The “Sunday Blues” are the dreadful feelings that emerge late in the weekend when your mind starts to turn to the beginning of a new work week. This weekly mini depression is the return of the performance anxiety we live with at school or on the job that is temporarily lifted over the weekend, holidays, or on vacation. You could say the Sunday Blues are the opposite side of the coin from the welcome relief of TGIF.
According to Psychology Today, Sunday nights are hard for lots of us. “For one thing, they stir up old feelings from schooldays – long after we leave the education system, our bodies and psyches bring up childhood fears about unfinished homework and tests we’re not prepared for. “. In this way, the Sunday Blues are a precursor to the “Monday Blahs.”
Recently, I’ve noticed my own experience with the Sunday Blues seem to be lifting. I have less consciousness of them and when they do surface they have less of a grip on me. With just 20 weeks left in my countdown to early retirement, most of the performance anxiety that comes with work & career are subsiding. Don’t get me wrong, I’ve still been giving my job a full effort – even doing some extra things to leave things in a good place come next April 1st. But at the same time, I’m doing it with less worry about what direction my career is taking for the long run. That’s a relief.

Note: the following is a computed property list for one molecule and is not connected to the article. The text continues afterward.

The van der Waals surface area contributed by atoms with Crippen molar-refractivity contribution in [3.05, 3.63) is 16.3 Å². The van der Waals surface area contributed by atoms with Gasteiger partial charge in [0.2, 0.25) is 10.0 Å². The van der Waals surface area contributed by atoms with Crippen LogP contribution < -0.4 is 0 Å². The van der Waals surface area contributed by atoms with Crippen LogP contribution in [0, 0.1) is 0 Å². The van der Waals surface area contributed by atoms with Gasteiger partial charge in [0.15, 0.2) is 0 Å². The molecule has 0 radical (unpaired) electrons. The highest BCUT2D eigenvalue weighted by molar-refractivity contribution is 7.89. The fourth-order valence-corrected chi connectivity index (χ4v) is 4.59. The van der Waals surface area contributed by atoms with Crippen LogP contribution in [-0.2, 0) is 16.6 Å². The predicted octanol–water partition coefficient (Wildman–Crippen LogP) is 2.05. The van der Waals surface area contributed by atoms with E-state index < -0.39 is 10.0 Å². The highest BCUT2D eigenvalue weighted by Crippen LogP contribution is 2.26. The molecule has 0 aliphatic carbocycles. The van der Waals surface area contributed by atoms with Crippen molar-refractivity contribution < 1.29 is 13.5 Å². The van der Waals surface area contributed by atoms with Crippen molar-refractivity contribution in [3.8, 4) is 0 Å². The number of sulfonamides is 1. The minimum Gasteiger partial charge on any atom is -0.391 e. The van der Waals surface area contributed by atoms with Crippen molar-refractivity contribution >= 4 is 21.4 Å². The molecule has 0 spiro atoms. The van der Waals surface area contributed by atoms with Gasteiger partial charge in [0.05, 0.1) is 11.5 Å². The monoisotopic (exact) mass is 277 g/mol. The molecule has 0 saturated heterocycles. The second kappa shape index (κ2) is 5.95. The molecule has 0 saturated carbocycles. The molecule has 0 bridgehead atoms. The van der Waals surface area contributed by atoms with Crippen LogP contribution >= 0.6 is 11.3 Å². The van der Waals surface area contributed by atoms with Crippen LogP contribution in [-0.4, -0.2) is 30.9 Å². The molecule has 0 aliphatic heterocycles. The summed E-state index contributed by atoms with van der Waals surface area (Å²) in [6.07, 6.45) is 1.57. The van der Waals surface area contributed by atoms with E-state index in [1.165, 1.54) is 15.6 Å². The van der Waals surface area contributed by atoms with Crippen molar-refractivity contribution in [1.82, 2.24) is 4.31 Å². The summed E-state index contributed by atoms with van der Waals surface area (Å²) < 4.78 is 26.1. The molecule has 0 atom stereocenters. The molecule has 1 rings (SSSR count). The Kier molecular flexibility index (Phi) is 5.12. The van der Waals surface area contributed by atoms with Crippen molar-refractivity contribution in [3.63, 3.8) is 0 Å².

I’ve heard it said among recent retirees that they even experience the opposite of the Sunday Blues – a certain euphoria that their free time doesn’t end on Sunday night and that they also have the relief of the crowds around town heading back to the workplace. I can see how they would enjoy less people in the stores, gym, restaurants, movies and other places that are jammed on the weekends.
I am happy to be heading in that direction.
It will be great to avoid the feeling in this cartoon:
Image Credits: Pixabay; iFunny.co